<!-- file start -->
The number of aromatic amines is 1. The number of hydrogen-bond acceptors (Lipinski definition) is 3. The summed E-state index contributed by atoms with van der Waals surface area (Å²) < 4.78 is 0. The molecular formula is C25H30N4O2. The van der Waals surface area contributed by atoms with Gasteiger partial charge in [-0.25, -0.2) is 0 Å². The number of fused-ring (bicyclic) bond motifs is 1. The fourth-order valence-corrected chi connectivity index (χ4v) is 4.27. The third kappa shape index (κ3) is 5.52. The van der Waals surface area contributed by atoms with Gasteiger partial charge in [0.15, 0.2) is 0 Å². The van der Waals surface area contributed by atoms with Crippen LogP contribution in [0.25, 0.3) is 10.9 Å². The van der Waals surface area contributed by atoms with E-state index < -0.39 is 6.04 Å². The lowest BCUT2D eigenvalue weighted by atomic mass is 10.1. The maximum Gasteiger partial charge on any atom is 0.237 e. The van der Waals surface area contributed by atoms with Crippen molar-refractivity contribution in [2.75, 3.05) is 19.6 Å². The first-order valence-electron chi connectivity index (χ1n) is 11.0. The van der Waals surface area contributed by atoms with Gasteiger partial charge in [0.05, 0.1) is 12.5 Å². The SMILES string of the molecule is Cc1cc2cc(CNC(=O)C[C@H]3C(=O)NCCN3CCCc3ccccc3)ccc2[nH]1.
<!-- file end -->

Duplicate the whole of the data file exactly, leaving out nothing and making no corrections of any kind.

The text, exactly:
The number of aromatic amines is 1. The number of hydrogen-bond acceptors (Lipinski definition) is 3. The summed E-state index contributed by atoms with van der Waals surface area (Å²) < 4.78 is 0. The molecular formula is C25H30N4O2. The van der Waals surface area contributed by atoms with Gasteiger partial charge in [-0.25, -0.2) is 0 Å². The number of fused-ring (bicyclic) bond motifs is 1. The fourth-order valence-corrected chi connectivity index (χ4v) is 4.27. The third kappa shape index (κ3) is 5.52. The van der Waals surface area contributed by atoms with Gasteiger partial charge in [0.15, 0.2) is 0 Å². The van der Waals surface area contributed by atoms with Crippen LogP contribution in [0.25, 0.3) is 10.9 Å². The van der Waals surface area contributed by atoms with E-state index < -0.39 is 6.04 Å². The lowest BCUT2D eigenvalue weighted by atomic mass is 10.1. The maximum Gasteiger partial charge on any atom is 0.237 e. The van der Waals surface area contributed by atoms with Crippen molar-refractivity contribution in [2.75, 3.05) is 19.6 Å². The first-order valence-electron chi connectivity index (χ1n) is 11.0. The van der Waals surface area contributed by atoms with Gasteiger partial charge in [0.05, 0.1) is 12.5 Å². The SMILES string of the molecule is Cc1cc2cc(CNC(=O)C[C@H]3C(=O)NCCN3CCCc3ccccc3)ccc2[nH]1.